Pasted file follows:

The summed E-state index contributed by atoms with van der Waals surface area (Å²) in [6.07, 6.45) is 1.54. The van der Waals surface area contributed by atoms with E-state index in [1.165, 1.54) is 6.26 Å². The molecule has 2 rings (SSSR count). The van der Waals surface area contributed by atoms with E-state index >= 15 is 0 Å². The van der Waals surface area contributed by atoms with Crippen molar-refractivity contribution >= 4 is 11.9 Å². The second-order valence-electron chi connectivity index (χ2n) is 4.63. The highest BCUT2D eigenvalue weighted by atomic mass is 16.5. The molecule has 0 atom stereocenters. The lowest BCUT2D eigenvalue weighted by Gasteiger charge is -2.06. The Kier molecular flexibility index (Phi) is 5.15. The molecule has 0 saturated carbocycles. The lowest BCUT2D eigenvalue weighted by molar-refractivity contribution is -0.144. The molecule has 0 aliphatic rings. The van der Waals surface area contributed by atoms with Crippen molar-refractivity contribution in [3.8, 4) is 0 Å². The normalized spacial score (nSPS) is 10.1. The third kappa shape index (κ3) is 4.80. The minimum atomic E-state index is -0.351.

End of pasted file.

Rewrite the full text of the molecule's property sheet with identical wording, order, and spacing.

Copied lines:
The summed E-state index contributed by atoms with van der Waals surface area (Å²) in [6.07, 6.45) is 1.54. The van der Waals surface area contributed by atoms with E-state index in [1.165, 1.54) is 6.26 Å². The molecule has 2 rings (SSSR count). The van der Waals surface area contributed by atoms with E-state index >= 15 is 0 Å². The van der Waals surface area contributed by atoms with Crippen molar-refractivity contribution >= 4 is 11.9 Å². The second-order valence-electron chi connectivity index (χ2n) is 4.63. The highest BCUT2D eigenvalue weighted by atomic mass is 16.5. The molecule has 0 atom stereocenters. The lowest BCUT2D eigenvalue weighted by Gasteiger charge is -2.06. The Kier molecular flexibility index (Phi) is 5.15. The molecule has 0 saturated carbocycles. The lowest BCUT2D eigenvalue weighted by molar-refractivity contribution is -0.144. The molecule has 0 aliphatic rings. The van der Waals surface area contributed by atoms with Crippen molar-refractivity contribution in [3.8, 4) is 0 Å². The normalized spacial score (nSPS) is 10.1. The third kappa shape index (κ3) is 4.80. The minimum atomic E-state index is -0.351.